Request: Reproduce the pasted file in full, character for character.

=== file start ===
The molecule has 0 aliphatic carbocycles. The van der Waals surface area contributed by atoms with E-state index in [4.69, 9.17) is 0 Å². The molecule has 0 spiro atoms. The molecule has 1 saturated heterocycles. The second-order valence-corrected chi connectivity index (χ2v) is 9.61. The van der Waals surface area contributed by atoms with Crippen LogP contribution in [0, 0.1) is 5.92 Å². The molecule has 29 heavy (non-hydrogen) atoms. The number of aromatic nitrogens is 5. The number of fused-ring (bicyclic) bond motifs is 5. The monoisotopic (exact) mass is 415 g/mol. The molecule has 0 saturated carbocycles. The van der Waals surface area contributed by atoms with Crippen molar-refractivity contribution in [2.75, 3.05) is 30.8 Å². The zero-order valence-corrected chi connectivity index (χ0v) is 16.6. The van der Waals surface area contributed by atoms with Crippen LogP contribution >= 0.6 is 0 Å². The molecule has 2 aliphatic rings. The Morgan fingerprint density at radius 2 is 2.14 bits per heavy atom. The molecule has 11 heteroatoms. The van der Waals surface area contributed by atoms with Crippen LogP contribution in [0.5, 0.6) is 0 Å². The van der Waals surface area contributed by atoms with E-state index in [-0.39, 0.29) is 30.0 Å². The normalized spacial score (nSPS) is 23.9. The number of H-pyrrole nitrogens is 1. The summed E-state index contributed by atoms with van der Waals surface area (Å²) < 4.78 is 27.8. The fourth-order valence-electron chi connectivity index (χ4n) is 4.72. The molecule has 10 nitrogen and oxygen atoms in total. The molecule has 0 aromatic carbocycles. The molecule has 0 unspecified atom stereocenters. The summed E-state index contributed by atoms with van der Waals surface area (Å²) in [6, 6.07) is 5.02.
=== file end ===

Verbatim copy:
The molecule has 0 aliphatic carbocycles. The van der Waals surface area contributed by atoms with E-state index in [4.69, 9.17) is 0 Å². The molecule has 0 spiro atoms. The molecule has 1 saturated heterocycles. The second-order valence-corrected chi connectivity index (χ2v) is 9.61. The van der Waals surface area contributed by atoms with Crippen LogP contribution in [0, 0.1) is 5.92 Å². The molecule has 29 heavy (non-hydrogen) atoms. The number of aromatic nitrogens is 5. The number of fused-ring (bicyclic) bond motifs is 5. The monoisotopic (exact) mass is 415 g/mol. The molecule has 0 saturated carbocycles. The van der Waals surface area contributed by atoms with Crippen molar-refractivity contribution in [2.75, 3.05) is 30.8 Å². The zero-order valence-corrected chi connectivity index (χ0v) is 16.6. The van der Waals surface area contributed by atoms with Crippen LogP contribution >= 0.6 is 0 Å². The molecule has 2 aliphatic rings. The Morgan fingerprint density at radius 2 is 2.14 bits per heavy atom. The molecule has 11 heteroatoms. The van der Waals surface area contributed by atoms with Crippen LogP contribution in [0.5, 0.6) is 0 Å². The van der Waals surface area contributed by atoms with E-state index in [-0.39, 0.29) is 30.0 Å². The normalized spacial score (nSPS) is 23.9. The number of H-pyrrole nitrogens is 1. The summed E-state index contributed by atoms with van der Waals surface area (Å²) < 4.78 is 27.8. The fourth-order valence-electron chi connectivity index (χ4n) is 4.72. The molecule has 10 nitrogen and oxygen atoms in total. The molecule has 0 aromatic carbocycles. The molecule has 0 unspecified atom stereocenters. The summed E-state index contributed by atoms with van der Waals surface area (Å²) in [6, 6.07) is 5.02.